The Best/Worst Pencil Sharpener: A Note on Sharpening Your Focus & Difficult Decisions in Strategy

Credit unions are challenged to sharpen their strategic focus. To do this they need to make hard decisions about what they will and what they won’t do. Saying “no” to things can be challenging.

by Kevin Smith

I know, I know. I can just hear the comments now, “You’re writing about what?! AND you’re going to lead with a pun like that?!?!” Yes, I have some thoughts about my pencil sharpener that I’d like to share. And I swear that I think that they are totally relevant to credit unions and strategy.

There … in the picture. That’s it. The pencil sharpener that I’d like to talk about. It’s awful looking isn’t it? It’s huge, and heavy. A “Boston Champion.” And here’s a feature: it’s kinda hard to use. It takes three hands to successfully use. Well … sort of. Once you get the hang of it you can do it with two hands. There’s video below so you can see it in action.  Much about it is clunky and inconvenient.  And here are the steps involved to make it work:

best-worst pencil sharpener
  1. Pull the spring loaded “holder” away from the body of the sharpener.
  2. Pinch the levers at the top of the “holder” together (they’re also spring-loaded) to open.
  3. Insert the pencil through the holder and into the sharpener (while keeping the holder away from the sharpener.
    *the holder keeps pressure on the pencil towards the sharpener.
  4. Use one hand to steady the sharpener while the other spins the crank arm to sharpen said pencil.
  5. Squeeze the levers on top of the holder to widen.
  6. Remove the pencil.
  7. Carefully ease the holder back towards the sharpener. (Remember: it’s spring loaded.)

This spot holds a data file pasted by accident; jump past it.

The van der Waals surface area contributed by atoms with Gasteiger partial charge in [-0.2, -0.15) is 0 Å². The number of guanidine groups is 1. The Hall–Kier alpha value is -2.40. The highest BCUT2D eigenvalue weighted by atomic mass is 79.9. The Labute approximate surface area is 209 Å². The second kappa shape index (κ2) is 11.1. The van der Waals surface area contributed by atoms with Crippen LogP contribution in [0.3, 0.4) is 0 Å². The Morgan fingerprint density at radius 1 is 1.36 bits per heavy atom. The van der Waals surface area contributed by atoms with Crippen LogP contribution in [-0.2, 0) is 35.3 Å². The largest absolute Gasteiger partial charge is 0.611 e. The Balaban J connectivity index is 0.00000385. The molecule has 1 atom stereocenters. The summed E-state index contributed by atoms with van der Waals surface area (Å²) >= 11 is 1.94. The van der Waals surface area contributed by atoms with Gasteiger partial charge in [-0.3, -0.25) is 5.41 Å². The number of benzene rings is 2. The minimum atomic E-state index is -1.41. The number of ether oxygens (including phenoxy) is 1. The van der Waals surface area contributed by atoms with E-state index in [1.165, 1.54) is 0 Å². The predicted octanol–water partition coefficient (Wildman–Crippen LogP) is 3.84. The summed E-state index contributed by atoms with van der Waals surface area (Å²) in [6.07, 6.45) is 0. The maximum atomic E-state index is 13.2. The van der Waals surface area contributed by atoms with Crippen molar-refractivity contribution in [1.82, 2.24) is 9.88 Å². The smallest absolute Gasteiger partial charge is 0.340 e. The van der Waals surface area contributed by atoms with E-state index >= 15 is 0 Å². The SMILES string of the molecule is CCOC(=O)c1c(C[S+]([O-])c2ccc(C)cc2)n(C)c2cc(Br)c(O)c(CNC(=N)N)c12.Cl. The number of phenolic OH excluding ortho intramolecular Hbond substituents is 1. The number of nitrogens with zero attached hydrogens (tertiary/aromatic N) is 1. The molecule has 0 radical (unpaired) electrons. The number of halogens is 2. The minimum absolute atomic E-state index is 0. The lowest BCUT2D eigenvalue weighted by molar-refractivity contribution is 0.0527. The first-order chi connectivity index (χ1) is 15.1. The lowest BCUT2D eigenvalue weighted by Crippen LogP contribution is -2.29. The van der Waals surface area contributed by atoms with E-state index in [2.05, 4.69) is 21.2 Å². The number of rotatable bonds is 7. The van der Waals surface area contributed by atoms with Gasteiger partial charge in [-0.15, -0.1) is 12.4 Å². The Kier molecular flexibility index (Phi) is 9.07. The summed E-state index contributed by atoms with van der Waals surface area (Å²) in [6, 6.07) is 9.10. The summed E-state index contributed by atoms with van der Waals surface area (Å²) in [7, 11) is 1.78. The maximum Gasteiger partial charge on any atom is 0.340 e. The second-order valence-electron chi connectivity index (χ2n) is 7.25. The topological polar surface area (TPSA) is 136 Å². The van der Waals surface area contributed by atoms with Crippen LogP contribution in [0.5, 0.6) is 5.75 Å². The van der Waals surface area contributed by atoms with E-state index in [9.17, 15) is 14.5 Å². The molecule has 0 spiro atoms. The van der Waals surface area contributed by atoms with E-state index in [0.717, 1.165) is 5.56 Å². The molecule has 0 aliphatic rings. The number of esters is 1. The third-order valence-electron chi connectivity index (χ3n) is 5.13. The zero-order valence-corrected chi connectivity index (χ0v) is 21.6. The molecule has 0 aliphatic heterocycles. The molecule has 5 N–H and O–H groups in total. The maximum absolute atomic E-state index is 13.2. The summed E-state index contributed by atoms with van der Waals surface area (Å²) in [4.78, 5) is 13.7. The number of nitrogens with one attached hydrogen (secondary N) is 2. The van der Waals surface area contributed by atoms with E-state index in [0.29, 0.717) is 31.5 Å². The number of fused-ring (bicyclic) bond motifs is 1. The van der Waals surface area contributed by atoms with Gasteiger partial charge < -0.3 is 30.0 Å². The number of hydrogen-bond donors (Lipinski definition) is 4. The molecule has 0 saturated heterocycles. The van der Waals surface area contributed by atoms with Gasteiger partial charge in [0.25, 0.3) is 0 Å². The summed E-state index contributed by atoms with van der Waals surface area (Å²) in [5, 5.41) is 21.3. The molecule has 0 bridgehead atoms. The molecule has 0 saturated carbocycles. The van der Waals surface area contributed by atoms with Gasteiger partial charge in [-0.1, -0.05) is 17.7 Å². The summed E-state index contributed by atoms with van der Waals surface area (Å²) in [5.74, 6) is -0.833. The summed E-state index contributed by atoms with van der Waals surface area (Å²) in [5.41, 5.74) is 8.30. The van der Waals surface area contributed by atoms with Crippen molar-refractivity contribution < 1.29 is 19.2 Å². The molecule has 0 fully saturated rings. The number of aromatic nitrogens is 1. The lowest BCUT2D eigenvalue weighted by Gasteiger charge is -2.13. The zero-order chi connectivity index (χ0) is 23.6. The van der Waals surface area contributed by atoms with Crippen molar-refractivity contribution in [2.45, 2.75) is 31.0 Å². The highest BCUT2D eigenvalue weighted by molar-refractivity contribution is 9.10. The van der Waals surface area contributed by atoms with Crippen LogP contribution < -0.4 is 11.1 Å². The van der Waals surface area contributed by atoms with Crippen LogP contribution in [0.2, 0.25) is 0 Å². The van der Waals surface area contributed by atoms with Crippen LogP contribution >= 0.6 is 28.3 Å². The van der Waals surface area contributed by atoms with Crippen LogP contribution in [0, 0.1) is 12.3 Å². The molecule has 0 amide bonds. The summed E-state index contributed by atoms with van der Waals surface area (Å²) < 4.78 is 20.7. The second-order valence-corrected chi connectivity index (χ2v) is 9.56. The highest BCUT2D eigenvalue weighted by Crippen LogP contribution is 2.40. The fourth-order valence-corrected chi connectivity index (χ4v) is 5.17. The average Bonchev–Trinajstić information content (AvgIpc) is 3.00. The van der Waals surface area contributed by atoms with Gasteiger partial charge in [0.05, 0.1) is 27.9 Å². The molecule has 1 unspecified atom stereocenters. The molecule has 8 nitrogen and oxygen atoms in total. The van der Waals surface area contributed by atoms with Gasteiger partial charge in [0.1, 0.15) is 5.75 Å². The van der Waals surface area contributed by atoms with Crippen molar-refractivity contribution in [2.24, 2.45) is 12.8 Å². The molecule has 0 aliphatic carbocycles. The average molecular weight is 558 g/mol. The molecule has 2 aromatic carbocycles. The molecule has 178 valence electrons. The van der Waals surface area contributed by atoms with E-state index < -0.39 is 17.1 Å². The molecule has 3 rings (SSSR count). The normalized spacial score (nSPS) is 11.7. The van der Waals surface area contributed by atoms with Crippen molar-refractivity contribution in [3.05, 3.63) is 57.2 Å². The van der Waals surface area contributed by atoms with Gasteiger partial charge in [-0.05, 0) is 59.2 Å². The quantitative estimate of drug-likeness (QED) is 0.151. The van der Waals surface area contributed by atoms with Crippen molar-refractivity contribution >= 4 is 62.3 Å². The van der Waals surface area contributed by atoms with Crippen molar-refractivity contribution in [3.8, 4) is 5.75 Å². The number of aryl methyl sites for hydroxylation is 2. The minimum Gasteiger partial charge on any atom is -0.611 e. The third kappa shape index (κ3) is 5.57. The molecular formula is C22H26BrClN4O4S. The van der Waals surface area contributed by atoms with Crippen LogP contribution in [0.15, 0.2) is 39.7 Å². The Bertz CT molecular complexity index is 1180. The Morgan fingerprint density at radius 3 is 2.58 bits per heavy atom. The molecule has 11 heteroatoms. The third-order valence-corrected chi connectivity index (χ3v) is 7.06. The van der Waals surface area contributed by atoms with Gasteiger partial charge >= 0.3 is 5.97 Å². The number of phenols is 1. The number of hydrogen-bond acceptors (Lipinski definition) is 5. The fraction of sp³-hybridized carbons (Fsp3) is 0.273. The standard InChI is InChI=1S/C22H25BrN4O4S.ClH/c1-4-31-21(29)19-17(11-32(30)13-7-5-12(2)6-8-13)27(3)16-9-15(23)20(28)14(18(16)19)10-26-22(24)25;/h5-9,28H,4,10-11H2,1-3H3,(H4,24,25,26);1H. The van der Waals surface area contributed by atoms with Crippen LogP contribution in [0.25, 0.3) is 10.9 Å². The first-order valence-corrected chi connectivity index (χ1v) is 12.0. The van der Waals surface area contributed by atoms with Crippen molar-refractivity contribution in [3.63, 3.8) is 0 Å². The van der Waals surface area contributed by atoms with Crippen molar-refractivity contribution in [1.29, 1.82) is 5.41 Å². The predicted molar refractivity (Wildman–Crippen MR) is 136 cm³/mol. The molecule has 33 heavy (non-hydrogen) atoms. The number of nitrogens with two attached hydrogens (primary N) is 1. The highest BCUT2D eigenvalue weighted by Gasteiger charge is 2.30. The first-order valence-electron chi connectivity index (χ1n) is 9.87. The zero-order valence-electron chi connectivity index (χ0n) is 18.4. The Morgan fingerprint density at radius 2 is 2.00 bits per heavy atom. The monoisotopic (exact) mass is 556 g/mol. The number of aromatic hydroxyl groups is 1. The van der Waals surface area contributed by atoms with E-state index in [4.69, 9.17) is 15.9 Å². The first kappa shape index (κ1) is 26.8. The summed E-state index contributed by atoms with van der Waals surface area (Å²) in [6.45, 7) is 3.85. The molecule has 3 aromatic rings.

8. Admire the most beautifully sharpened pencil of your life!

This pencil sharpener has been in my family literally for generations. And as much as it annoys my wife, I love it and believe it’s the best version out there.

Is it convenient? No. Is it light or portable? No. Is it easy to use? No. Is it elegant in its design? I’ll argue this one is a “yes” but will concede why others will say “no.”

It IS sturdy. Designed to do the best sharpening ever. It’s never gonna wear out or break. Ever. It does best, what I value most out of it.

The Point: Sharpen Your Focus

Alright. You’ve been patient enough. Do you see where I’m going? The designers of this had some decisions to make. Some of them very difficult. There’s not one way to design a pencil sharpener. There are things they needed to say “no” to. They had to pick a focus and run with it. They chose the pencil-sharpening focus above almost all else. It’s not the most portable, or lightest or cheapest, like those little plastic things in my son’s school supplies. It’s not electric (and therefore prone to breaking or worthlessness during a blackout). And it’s not a funny cartoon shape designed to entice a three-year-old to want to collect a hundred of them.

You have to focus and make some hard decisions. Mostly these are about what your values and what you will prioritize and what you will say “no” to. If you try to be all things to all people you will end up being nothing special to most of them.

I love this pencil sharpener … because it does the best sharpening I’ve ever seen. And I work from home and its heavy bulk stays right on my desk shelf. To my wife, it is obnoxiously difficult to operate.

To differentiate yourself in the market, you must focus, make difficult strategic choices, and then stand behind them. It can work for you.

So … here you go … the best-worst pencil sharpener in action. See the video below.

2 replies
  1. David Reed says:

    1) I greatly admire that pencil sharpener.
    2) If you could affix it to the surface on which it sits, it would be much easier to use.
    3) I apologize that my comment does not speak to the point of your post.

  2. Kevin Smith says:

    Thanks David for the admiration of said sharpener of pencils.
    Affixing it to a surface was clearly a choice which they said “no” do in the design. Probably to maintain a minimal amount of portability.
    No … you did not seem to, er, get the, um, point … of the post. However (comma) you did maintain a, well, sharp focus.

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